Since the horrors of World War II memorial architecture has changed drastically, from monuments focusing on names, heroes, and patriotism to abstract symbols of mourning and loss. How will this shift in the design of memorials change the way we experience them in the present and, more importantly, in the future? When generations pass away and the memorialized event becomes almost forgotten, how will we experience and remember?
Sold in standard 4 foot wide sheets since 1928, plywood has been a staple of conventional construction for nearly a century. Dimensionally strong, easily cut, lightweight and capable of creating an effective barrier, plywood and other engineered panels like OSB, particle board, and MDF is ubiquitous, particularly for their use as sheathing material in balloon and timber frame construction systems. Boats, airplanes and even automobile frames have historically been built out of plywood, predating (or replacing) steel, aluminum, and fiberglass. As a simple material capable of being manipulated and shaped in a wide variety of ways, sheet ply was also favored in furniture and architectural designs by modernists including Charles and Ray Eames, Eero Saarinen, Alvar Aalto, and Marcel Breuer.
Where do people live around the world? It seems self-evident that most residential architecture is not as focused on aesthetics as the pristine, minimalist villas that cover the pages of design magazines (and, admittedly, websites like this one). As entertaining as it is to look at those kinds of houses, they’re not representative of what houses look like more generally. Most people live in structures built in the style of their region’s vernacular—that is, the normal, traditional style that has evolved in accordance with that area’s climate or culture. While strict definitions of residential vernacular architecture often exclude buildings built by professional architects, for many people the term has come to encompass any kind of house that is considered average, typical, or characteristic of a region or city. Check out our list below to broaden your lexicon of residential architecture.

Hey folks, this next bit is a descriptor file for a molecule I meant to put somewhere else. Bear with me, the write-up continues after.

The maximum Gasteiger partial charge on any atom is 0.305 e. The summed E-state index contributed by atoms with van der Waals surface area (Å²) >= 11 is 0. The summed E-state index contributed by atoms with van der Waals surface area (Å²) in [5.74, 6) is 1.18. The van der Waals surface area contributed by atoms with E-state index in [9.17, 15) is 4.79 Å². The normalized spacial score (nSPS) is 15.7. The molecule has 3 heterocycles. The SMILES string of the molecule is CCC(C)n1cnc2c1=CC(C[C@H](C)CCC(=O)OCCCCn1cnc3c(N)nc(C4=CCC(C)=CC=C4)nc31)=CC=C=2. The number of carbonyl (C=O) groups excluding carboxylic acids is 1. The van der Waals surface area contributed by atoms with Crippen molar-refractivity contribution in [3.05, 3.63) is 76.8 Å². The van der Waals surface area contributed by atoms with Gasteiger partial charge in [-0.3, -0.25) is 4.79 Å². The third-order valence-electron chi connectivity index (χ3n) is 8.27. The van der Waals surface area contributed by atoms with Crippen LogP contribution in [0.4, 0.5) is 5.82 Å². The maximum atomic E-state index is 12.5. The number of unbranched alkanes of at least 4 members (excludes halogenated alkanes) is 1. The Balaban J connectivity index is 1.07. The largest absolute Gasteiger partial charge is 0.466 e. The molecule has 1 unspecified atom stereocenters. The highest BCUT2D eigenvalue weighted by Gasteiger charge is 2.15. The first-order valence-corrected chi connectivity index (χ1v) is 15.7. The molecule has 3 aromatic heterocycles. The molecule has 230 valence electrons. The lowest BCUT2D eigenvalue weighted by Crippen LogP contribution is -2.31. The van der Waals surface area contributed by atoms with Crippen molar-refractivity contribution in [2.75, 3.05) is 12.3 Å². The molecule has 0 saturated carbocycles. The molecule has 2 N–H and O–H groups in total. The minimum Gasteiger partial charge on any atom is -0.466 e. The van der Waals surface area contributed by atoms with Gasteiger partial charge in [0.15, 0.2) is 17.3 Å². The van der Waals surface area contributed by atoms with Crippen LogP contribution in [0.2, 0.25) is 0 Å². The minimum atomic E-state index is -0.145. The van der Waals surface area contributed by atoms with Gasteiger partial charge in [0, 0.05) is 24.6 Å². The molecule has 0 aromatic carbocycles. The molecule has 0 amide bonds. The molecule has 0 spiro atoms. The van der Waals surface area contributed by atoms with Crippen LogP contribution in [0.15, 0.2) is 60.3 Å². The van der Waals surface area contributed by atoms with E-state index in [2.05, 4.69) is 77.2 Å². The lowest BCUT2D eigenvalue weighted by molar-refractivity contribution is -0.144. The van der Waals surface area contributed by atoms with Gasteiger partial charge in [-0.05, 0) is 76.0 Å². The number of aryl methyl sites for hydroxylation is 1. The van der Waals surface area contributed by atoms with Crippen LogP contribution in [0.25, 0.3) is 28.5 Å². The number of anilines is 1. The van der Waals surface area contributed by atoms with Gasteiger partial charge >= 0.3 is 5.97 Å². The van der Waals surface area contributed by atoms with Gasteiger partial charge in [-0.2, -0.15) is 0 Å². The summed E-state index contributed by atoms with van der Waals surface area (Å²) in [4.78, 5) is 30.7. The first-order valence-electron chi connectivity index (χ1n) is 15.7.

What is a building that is not inhabited? Is it still architecture? Could we say that we live in a daily choreography where our everyday life is in constant movement with the world around us? Different philosophers and theorists have long addressed the issue that architecture is not simply a set of concrete, steel, and glassware ready to protect its users, but rather all the actions it harbors, all the bodies, and set of breaths and movements. This has been reinforced by different theories that approach the body as an actor of place. However, theories of the body in architecture are not as rare as we might believe. From Ergonomics to Le Corbusier's "Modulor," theorist have sought to understand our relationship with architecture.
You wouldn’t think it looking at Mexico City today—a densely populated metropolis, where empty space is hard to come by—but decades earlier, following a devastating earthquake on September 19, 1985, more than 400 buildings collapsed, leaving a collection of open wounds spread over the cityscape.
Exactly thirty-two years later, the anniversary of that disaster was ominously commemorated with an emergency evacuation drill. Then, in one of those odd occurrences in which reality proves to be stranger than fiction, a sudden jolt scarcely two hours after the drill led to what would be yet another of the deadliest earthquakes in the city’s history. Buildings once again collapsed, leaving a rising-by-the-hour death toll that eventually reached 361, as well as swarms of bewildered citizens wandering the streets, frantically attempting to reach their loved ones through the weakened cell phone reception. “We’d just evacuated for the drill,” people said, like a collective mantra. “How could this happen again?”